Vincent Antes ’08 ’09 M.Eng. turned his childhood interest into career reality with a professional master’s degree in Structural Engineering from the Rossin College

There were a lot of trips to the Home Depot when Vincent Antes was a kid. His father was always doing stuff around the house—building, renovating, repairing—and Antes was always right there with him, helping him out. 

“I got the bug,” says Antes. “I thought it was fun.”

And when his dad, a structural engineer, took Antes on occasion to his job sites, Antes knew he eventually wanted to do similar work, at the same grand scale. The scale of bridges, tunnels, and airports. 

As an undergrad in Lehigh University’s P.C. Rossin College of Engineering and Applied Science, Antes majored in civil engineering, and had the bad luck of graduating during the economic collapse of 2008. But his decision to stay at Lehigh and enter the 10-month Structural Engineering (M.Eng.) professional master’s program went beyond a bear market.

“At one of our college career fairs, I interviewed with the company that I eventually worked for, and they wanted everyone to have a master’s degree,” says Antes. “Those are the people they look for.”

For good reason. The program teaches both technical and soft skills that are immediately deployed on a real-world structural design group project that spans the length of the program. Antes’s class designed a hotel, and he says the experience taught him the value of teamwork, the realities of budgets and deadlines, and the precise interplay of organization, coordination, and communication.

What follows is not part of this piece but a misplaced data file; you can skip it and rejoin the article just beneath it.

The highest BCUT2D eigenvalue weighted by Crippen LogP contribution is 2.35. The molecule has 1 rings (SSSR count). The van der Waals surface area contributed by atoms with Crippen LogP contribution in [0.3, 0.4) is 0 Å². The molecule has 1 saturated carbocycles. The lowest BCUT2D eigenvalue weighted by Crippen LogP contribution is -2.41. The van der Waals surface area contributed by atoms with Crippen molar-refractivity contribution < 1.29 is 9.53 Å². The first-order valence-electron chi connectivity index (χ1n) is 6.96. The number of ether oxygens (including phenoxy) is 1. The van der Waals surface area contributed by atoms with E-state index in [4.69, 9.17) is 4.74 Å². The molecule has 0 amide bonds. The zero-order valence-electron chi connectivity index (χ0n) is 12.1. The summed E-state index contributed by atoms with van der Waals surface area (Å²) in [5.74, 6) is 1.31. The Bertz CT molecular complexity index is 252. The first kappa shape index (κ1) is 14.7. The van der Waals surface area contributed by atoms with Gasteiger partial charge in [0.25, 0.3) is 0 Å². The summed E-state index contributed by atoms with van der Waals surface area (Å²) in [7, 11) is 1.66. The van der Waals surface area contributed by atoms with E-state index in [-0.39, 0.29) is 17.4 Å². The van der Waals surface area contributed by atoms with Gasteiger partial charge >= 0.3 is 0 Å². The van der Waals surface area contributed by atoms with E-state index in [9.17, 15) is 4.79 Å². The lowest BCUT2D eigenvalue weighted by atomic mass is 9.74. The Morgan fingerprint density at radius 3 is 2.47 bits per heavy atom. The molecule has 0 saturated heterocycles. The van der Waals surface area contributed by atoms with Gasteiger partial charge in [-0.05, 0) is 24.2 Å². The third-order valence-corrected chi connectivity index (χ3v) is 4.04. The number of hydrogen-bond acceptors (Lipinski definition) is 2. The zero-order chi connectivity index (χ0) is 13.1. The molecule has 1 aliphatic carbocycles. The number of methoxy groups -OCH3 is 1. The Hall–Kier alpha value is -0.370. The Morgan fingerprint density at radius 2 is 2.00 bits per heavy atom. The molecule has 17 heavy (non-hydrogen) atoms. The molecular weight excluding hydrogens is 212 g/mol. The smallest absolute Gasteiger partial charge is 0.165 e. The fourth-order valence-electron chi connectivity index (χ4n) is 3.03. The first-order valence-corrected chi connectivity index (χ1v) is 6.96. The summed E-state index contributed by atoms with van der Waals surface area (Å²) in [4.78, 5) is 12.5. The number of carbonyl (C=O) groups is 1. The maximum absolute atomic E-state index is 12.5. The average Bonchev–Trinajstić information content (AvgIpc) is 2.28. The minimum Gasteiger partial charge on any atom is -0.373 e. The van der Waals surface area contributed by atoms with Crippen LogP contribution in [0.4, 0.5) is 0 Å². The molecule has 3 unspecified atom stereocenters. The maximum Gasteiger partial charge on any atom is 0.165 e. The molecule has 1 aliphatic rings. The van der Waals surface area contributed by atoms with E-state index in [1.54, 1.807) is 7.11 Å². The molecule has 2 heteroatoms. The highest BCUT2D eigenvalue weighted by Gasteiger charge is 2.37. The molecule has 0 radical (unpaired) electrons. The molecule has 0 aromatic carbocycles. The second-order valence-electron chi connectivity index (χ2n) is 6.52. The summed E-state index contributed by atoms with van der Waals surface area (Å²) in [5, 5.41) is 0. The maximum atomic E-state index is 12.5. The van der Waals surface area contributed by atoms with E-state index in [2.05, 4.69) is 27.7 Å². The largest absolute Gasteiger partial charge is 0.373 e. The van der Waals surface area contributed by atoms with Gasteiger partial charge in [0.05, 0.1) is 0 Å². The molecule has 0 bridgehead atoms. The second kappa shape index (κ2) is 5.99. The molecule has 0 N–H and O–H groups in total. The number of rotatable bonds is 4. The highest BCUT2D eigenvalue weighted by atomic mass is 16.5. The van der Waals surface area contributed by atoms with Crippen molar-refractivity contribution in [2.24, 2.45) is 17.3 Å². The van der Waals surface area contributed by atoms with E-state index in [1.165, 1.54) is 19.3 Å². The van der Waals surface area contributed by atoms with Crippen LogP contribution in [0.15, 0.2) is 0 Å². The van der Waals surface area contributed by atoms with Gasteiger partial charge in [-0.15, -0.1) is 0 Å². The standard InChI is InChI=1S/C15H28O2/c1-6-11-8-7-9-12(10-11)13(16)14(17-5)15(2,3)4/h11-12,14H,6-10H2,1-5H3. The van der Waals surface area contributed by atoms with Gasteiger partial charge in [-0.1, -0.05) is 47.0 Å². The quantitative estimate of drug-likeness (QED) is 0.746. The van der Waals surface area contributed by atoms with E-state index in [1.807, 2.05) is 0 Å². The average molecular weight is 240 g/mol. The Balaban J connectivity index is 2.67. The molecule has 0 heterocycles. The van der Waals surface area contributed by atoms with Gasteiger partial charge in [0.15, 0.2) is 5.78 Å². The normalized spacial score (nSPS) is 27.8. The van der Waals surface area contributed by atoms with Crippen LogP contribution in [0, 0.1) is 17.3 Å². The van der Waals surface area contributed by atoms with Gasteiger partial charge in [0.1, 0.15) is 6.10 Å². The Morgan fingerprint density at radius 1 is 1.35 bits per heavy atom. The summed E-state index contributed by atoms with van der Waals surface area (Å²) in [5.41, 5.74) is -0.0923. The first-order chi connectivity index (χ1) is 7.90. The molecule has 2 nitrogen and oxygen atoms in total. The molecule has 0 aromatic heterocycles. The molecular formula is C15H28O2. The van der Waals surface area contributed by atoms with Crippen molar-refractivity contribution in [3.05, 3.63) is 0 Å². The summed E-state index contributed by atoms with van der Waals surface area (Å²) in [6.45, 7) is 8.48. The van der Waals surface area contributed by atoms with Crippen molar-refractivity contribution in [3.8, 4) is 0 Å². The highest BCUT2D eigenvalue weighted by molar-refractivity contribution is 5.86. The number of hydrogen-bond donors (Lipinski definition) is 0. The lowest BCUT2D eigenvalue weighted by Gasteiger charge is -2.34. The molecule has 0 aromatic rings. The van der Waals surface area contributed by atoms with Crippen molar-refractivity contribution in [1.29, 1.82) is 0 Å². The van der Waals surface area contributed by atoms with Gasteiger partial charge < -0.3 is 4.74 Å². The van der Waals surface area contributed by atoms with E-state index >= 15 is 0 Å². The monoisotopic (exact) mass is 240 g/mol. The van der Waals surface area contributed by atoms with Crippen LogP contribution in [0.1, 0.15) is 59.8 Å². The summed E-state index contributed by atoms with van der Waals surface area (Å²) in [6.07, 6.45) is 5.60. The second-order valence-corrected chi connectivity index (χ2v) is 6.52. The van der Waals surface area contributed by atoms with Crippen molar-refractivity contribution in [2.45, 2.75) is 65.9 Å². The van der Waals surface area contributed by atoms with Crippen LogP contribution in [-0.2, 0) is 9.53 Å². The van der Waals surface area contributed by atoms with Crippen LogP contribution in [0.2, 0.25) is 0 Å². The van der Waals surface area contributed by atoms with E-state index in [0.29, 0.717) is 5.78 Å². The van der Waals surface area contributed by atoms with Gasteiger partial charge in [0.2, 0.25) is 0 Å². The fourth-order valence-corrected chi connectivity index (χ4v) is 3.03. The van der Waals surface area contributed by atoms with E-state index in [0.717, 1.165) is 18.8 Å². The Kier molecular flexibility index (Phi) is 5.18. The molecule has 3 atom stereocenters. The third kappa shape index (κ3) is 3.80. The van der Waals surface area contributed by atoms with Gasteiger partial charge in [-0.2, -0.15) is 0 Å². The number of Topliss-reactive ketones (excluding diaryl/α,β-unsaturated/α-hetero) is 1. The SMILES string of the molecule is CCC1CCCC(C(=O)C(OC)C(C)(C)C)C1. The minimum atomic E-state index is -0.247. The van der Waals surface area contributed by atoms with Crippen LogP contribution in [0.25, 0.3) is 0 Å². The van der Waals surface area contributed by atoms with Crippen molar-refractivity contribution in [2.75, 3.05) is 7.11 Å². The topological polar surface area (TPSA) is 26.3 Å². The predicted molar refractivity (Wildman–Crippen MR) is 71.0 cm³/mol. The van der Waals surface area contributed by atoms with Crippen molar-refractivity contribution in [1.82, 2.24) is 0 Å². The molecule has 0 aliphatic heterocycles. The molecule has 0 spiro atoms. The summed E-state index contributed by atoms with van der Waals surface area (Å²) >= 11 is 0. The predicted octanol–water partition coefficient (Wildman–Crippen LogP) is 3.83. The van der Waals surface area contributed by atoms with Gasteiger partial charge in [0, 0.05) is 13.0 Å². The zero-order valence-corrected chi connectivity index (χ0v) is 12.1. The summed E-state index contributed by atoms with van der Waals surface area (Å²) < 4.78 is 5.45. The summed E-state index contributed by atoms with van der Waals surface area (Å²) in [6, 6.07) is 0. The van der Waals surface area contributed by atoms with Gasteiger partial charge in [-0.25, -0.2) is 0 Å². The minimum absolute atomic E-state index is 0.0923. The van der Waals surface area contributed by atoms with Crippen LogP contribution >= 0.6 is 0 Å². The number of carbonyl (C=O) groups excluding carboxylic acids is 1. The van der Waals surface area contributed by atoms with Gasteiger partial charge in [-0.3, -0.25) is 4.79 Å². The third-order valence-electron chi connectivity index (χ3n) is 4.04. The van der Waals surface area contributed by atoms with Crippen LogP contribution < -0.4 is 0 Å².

“We got a lot of hands-on experience,” he says. “One of the classes I remember specifically was large-scale testing of different structural members. It was a useful class, because when I started my job, I was going into the field and looking at structures for condition assessments and rehabilitation-type work. The program prepared me for what to look for when it comes to identifying different kinds of failures.”

That kind of preparation and direct application, he says, came in large part from the guidance of Jennifer Gross, a professor of practice and the program’s director. 

“Her experience in the design world was a huge asset. She knew exactly what we were going into,” he says. “She taught us what to expect not only when we were first starting out, but also as we progressed in our careers.”

The ability to network through externships and direct contact with industry professionals throughout the program helped Antes see his chosen career up close, and hone his ability to sell his skills to potential employers. 

When he thinks of the trajectory of his career, Antes says the M.Eng. program was the perfect launching point. A 10-month investment in the design bug he’d inherited in childhood. 

Today, he’s a lead structural engineer for the New York office of WSP USA in the Federal Programs & Logistics group, responsible for signing and sealing drawings for some of the company’s larger projects. The grandest of those projects—a new terminal at Orlando International Airport—began in 2016. He’s looking forward to the day when he can pass on some of the same excitement, awe, and wonder he got from his own dad years ago. 

“My son is only a year and a half now, but by the time the terminal is finished, he’ll understand things a little more,” he says. “I’m really excited to show it to him.” 

—Christine Fennessy is staff writer for the P.C. Rossin College of Engineering and Applied Science